Dr. Steven Ghan is tired of the doom-and-gloom that so often punctuates conversations on climate change. “People don’t want to hear about climate impacts unless they know there are solutions,” the retired PNNL climate scientist says.
That’s where he comes in. Dr. Ghan leads the Tri-Cities chapter of Citizens’ Climate Lobby (CCL), a grassroots organization that advocates for national climate-mitigation policies. Along with their lobbying work, the Tri-Cities chapter is also a resource for climate education. They host film screenings, lectures, and other public events that foster community engagement, including schools.
But Dr. Ghan and other local volunteers realized that their outreach had a blind spot — youth. “Children have much more to lose from a warmer world than their parents and grandparents, so we’ve been trying to reach students for years,” he says. “We want students to understand both what’s at risk and how that risk can be mitigated.” Marjie Reinig, a retired teacher from Columbia School District and fellow CCL member, echoed this need for hope. “We have a duty to present a way to envision — and create — a better future,” she says.
In an effort to make this future a reality, the Tri-Cities CCL chapter has developed a climate-science presentation specifically for high-school audiences. Designed to fit inside two class periods, the first half of the presentation gives an overview of climate science while the second explores solutions. This latter half incorporates the En-ROADS Climate Change Solutions Simulator, a virtual tool that allows students to examine the efficacy of different mitigation scenarios. “It [the simulator] was designed to help people see connections between climate policy, energy production, greenhouse emissions and removal, and climate change,” Dr. Ghan explains. “It’s been used to brief dozens of U.S. senators, representatives, and their staffers from both sides of the aisle.”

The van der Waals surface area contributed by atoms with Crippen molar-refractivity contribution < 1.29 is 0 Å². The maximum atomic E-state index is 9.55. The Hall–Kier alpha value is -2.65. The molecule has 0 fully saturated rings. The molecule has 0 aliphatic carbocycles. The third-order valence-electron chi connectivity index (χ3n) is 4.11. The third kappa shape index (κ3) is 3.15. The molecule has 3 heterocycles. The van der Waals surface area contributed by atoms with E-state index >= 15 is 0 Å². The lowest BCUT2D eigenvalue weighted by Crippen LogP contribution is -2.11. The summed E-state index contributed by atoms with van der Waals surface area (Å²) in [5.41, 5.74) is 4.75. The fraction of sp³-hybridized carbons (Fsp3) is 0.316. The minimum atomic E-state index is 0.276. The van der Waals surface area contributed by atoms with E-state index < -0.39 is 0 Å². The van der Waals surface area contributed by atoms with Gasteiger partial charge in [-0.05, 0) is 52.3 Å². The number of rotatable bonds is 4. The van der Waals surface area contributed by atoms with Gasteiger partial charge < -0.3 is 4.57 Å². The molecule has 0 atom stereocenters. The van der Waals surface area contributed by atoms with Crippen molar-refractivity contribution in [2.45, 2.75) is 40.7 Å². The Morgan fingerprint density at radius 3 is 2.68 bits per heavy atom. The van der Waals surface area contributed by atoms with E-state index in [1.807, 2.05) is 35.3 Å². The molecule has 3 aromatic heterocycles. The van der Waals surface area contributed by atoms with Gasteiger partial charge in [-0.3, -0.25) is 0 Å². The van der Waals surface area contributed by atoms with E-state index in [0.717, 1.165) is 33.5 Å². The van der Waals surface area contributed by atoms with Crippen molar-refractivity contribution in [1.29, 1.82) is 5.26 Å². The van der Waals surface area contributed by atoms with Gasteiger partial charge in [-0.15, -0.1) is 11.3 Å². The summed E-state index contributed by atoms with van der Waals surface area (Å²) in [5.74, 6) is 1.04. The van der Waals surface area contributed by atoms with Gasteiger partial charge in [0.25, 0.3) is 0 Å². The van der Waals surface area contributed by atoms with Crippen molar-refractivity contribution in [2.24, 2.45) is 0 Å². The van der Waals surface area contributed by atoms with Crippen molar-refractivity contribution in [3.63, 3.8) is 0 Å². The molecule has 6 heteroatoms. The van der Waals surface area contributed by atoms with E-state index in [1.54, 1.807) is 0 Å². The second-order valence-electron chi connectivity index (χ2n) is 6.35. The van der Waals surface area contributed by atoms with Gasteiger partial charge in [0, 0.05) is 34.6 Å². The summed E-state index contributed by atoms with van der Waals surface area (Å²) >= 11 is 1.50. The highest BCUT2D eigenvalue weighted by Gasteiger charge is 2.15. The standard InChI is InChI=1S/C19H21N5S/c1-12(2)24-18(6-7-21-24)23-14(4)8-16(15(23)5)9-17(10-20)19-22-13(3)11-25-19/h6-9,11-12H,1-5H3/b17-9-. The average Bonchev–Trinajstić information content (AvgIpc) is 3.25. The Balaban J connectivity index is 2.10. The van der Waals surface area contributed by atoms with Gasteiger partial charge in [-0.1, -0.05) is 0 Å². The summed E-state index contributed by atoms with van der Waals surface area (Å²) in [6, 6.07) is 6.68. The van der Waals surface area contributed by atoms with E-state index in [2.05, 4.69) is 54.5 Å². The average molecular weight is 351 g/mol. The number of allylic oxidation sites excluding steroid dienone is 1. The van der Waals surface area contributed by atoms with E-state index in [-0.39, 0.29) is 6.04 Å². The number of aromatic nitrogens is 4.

Reinig agrees that En-ROADS provides a particularly engaging exercise for students. “The goal [of climate policy] is to limit global warming to 2ºC, rather than the projected 4ºC, by the year 2100,” she explains. “This simulation (developed by MIT and Climate Interactive) brings together all these concepts and helps them learn which technologies and policies will be most effective.”
As a former educator herself, Reinig urges current teachers to take advantage of this opportunity. “Variety and novel ways of teaching lead to more memorable lessons,” she elaborates. “The students must apply what they have learned, use their own ideas, and interact in a fun way to see which strategy is most effective.” She also points out that the presentation might help students make sense of life after high school. “So many jobs will be obsolete,” she says. “Careers dealing with technologies and practices which reduce global warming will be very much in demand.”
This presentation was developed by Dr. Ghan and a core committee of CCL volunteers, many of whom are former teachers. “We have both the expertise to teach climate science and good news to share about climate solutions,” Dr. Ghan says. Somewhat appropriately, the committee operates under the title of Mid-Columbia Volunteer Science Educators.
The volunteers hope that an outside presentation will remove some of the pressure from teachers. “Because it [climate change] has been politicized in the U.S., teachers are reluctant to teach about the causes and solutions in the classroom,” says volunteer science educator Lora Rathbone. “Since climate change is likely to have a great impact on the future of students, we wish to educate and motivate them to be part of the solution.”
Another volunteer and longtime substitute teacher, Kathleen Walker, agrees that the presentation’s motivations aren’t political. “The goal of working with educators and students is education,” she emphasizes. “We can mobilize the community through the young people who are going to live with climate change — and its attendant solutions.”
This presentation was designed to meet the following state standards as required of high-school science courses:
HS-ESS2-4: Use a model to describe how variations in the flow of energy into and out of Earth’s systems result in climate change.
HS-PS3-1: Create a computational model to calculate the change in the energy of one component in a system when the change in energy of the other components and energy flows in and out of the system are known.
HS-ESS3-5: Analyze geoscience data and the results from global climate models to make an evidence-based forecast of the current rate of global and regional climate change and associated future impacts to Earth’s systems.
If you would like to schedule a presentation or learn more, please contact the Tri-Cities Citizens’ Climate Lobby chapter through their public Facebook page.